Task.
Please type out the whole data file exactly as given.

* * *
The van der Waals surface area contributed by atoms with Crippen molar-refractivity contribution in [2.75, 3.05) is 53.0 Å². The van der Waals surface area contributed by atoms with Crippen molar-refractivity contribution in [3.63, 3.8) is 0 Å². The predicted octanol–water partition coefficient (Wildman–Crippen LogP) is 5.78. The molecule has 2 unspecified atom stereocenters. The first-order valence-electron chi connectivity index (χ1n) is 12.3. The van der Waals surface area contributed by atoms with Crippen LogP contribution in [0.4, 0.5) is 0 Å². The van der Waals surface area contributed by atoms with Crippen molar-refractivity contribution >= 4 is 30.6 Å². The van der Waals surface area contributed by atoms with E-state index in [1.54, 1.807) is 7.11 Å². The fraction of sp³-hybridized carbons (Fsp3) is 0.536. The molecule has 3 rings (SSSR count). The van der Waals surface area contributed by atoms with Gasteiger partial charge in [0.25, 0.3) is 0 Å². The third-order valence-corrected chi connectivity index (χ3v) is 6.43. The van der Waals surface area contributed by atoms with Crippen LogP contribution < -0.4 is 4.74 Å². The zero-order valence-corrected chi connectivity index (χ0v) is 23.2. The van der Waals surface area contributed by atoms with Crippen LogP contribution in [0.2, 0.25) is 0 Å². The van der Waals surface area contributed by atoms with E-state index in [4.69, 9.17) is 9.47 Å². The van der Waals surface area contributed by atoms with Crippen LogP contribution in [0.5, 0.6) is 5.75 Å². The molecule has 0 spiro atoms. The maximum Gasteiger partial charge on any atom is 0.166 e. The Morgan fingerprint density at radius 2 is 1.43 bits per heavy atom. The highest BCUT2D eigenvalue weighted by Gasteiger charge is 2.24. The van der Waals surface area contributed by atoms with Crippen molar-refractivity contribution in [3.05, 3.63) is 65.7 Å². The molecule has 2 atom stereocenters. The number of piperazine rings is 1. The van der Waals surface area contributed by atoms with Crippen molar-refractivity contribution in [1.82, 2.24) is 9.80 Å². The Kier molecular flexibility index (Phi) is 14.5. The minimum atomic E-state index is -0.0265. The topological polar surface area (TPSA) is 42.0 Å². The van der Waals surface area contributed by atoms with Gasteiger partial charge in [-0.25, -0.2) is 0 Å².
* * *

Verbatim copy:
The van der Waals surface area contributed by atoms with Crippen molar-refractivity contribution in [2.75, 3.05) is 53.0 Å². The van der Waals surface area contributed by atoms with Crippen molar-refractivity contribution in [3.63, 3.8) is 0 Å². The predicted octanol–water partition coefficient (Wildman–Crippen LogP) is 5.78. The molecule has 2 unspecified atom stereocenters. The first-order valence-electron chi connectivity index (χ1n) is 12.3. The van der Waals surface area contributed by atoms with Crippen LogP contribution in [0.4, 0.5) is 0 Å². The van der Waals surface area contributed by atoms with Crippen molar-refractivity contribution >= 4 is 30.6 Å². The van der Waals surface area contributed by atoms with E-state index in [1.54, 1.807) is 7.11 Å². The fraction of sp³-hybridized carbons (Fsp3) is 0.536. The molecule has 3 rings (SSSR count). The van der Waals surface area contributed by atoms with Gasteiger partial charge in [0.25, 0.3) is 0 Å². The third-order valence-corrected chi connectivity index (χ3v) is 6.43. The van der Waals surface area contributed by atoms with Crippen LogP contribution < -0.4 is 4.74 Å². The zero-order valence-corrected chi connectivity index (χ0v) is 23.2. The van der Waals surface area contributed by atoms with Crippen LogP contribution in [0.2, 0.25) is 0 Å². The van der Waals surface area contributed by atoms with E-state index in [4.69, 9.17) is 9.47 Å². The van der Waals surface area contributed by atoms with Crippen LogP contribution in [0.5, 0.6) is 5.75 Å². The molecule has 0 spiro atoms. The maximum Gasteiger partial charge on any atom is 0.166 e. The Morgan fingerprint density at radius 2 is 1.43 bits per heavy atom. The highest BCUT2D eigenvalue weighted by Gasteiger charge is 2.24. The van der Waals surface area contributed by atoms with Crippen molar-refractivity contribution in [3.05, 3.63) is 65.7 Å². The molecule has 2 atom stereocenters. The number of piperazine rings is 1. The van der Waals surface area contributed by atoms with Crippen molar-refractivity contribution in [1.82, 2.24) is 9.80 Å². The Kier molecular flexibility index (Phi) is 14.5. The minimum atomic E-state index is -0.0265. The topological polar surface area (TPSA) is 42.0 Å². The van der Waals surface area contributed by atoms with Gasteiger partial charge in [-0.25, -0.2) is 0 Å².